“We think our staying power is mostly due to our consistency. After two decades in a demanding restaurant market, we are serving some of the best food we’ve ever cooked.”
—Scott Caradine, Proud Larry’s

 

About 35% of Proud Larry’s sales come from the bar, which is a popular year-round gathering spot for locals and Ole Miss students alike.

Perfect Pitch

In a town known for its restaurants, Proud Larry’s has staked out its own culinary niche with items like The Ronzo, a dish featuring Creole-seasoned, pan-seared catfish with steamed broccoli and squash, plus fresh seafood and chicken salads, along with its widely heralded burgers and iconic pizzas. One popular special, Two for Tuesday, offers a two-for-one burger and pizza slice, attracting lines of fans that stretch out the door. No order is complete without a side of Proud Larry’s famous French fries—Scott uses only Idaho potatoes, soaks them overnight in water and double-fries them before topping them off with a special seasoning blend. And a wheat-crust veggie pizza is a newer menu option that meets customers’ demand for healthy choices and Scott’s own personal dietary needs—he developed type 2 diabetes when he was 31. 

Myrick and Scott brainstorm potential new offerings at least once a week. “I’m classically trained, but what appealed to me so much with Scott and Lisa is their commitment to quality ingredients and preparation,” Myrick says. “I try to make sure that quality is reflected in every dish, from our homemade pizza dough and bread to the fresh produce that goes into our salads and pasta dishes.”    

About 65% of Proud Larry’s revenue comes from food, and 35% comes from alcohol sales. A good portion of those libations are consumed during the nightly musical performances that have defined the establishment since it opened, in the days of Bill Clinton and Nirvana. From early headliners like Mayer, Zevon and The Black Keys to today’s musical newcomers with names like The Holy Ghost Electric Show, crowd-pleasing musicians have made their marks on the little stage. Scott still books all the bands himself, striving to balance local favorites and new sounds, and goes largely by his gut. “Sometimes an act doesn’t necessarily work, but it helps, when you’re talking to agents, to take on an up-and-comer so you can get the act you really want down the road. Our music program is an integral part of what we do. It has grown and kept our sales consistent, even when food sales might not be as strong.”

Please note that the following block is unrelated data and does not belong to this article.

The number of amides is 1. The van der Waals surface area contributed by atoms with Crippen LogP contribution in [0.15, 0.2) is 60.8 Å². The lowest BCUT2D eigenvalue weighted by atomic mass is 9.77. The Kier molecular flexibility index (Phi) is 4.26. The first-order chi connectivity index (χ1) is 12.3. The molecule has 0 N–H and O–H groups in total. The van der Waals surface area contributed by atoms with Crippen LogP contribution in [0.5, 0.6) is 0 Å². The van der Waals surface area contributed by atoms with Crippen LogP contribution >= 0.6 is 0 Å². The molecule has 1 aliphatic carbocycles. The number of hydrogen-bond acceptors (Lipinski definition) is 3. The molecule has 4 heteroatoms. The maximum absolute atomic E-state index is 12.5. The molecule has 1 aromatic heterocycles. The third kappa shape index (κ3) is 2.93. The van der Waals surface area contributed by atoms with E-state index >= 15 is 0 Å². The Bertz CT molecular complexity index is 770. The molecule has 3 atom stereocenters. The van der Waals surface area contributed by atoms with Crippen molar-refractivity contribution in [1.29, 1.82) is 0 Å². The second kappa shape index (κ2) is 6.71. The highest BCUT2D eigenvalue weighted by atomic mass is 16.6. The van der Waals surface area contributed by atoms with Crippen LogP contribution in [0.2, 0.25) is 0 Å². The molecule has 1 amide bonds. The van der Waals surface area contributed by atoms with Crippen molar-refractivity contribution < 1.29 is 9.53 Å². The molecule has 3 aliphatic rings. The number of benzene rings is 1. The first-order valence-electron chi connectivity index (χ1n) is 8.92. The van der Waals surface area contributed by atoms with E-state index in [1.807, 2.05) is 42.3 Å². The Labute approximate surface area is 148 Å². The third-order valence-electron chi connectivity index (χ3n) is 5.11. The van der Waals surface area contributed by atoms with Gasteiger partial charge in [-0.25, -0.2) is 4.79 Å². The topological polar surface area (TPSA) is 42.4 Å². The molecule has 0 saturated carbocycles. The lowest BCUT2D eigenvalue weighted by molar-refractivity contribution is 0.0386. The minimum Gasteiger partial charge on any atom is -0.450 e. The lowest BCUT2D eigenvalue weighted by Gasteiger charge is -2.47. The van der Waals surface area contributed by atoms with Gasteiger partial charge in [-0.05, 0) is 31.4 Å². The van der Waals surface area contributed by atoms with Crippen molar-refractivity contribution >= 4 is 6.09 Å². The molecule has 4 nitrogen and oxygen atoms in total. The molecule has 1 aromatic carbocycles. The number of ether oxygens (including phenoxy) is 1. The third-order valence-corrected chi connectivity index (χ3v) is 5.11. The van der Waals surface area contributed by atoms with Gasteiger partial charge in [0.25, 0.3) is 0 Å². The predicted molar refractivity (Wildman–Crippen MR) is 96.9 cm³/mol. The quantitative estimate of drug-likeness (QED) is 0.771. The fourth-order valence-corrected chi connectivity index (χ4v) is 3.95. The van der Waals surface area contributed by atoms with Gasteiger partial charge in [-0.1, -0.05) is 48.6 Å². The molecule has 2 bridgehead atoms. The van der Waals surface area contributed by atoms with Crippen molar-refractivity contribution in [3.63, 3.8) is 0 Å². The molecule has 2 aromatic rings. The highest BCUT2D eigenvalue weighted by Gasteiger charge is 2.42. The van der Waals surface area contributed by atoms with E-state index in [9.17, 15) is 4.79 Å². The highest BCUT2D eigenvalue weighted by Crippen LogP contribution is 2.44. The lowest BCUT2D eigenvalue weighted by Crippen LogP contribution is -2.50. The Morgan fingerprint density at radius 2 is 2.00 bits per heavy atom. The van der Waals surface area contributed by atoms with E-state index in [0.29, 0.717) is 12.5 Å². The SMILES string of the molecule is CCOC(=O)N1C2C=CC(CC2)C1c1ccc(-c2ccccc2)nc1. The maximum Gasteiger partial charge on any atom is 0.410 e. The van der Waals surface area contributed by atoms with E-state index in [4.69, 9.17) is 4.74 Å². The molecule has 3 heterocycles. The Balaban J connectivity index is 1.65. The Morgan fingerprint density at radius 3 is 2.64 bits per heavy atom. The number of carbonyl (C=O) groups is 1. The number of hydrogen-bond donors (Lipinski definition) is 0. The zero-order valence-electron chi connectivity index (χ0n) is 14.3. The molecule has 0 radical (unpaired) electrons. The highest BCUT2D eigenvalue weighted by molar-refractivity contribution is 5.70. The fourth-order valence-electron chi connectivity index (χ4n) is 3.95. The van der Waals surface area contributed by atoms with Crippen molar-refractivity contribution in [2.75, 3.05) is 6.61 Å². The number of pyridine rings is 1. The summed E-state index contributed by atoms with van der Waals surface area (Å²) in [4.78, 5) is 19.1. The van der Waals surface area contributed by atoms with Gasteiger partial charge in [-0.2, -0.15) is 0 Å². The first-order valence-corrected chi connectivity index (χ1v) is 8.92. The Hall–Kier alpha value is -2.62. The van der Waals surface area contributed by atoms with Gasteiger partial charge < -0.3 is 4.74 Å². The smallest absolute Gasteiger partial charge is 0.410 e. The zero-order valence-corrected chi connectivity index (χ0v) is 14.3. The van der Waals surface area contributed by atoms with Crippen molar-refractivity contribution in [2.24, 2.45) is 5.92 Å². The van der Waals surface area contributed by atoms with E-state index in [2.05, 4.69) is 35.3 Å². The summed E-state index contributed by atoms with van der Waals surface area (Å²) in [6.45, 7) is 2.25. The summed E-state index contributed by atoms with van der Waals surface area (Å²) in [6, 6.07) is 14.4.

Lisa says the Proud Larry’s team has worked hard to find that sweet spot, where family dining and musical merriment harmonize in perfect pitch. “Proud Larry’s is unique in that respect,” she says. “It’s a juggling act to load in a band in the evening while our customers are still enjoying their meals and a glass of wine.”

But it’s an act that the Caradines have mastered over the years. When national publications and websites like Travel & Leisure, Thrillist and the Daily Meal draw up their lists of America’s best college bars, Proud Larry’s usually makes the cut. But Scott says success is about much more than being a cool watering hole for the college kids. “We think our staying power is mostly due to our consistency,” he says. “After two decades in a demanding restaurant market, we are serving some of the best food we’ve ever cooked. We’re honored to be considered an Oxford landmark. We’re a well-oiled machine heading in the right direction.” 

Andy Knef is PMQ’s associate editor.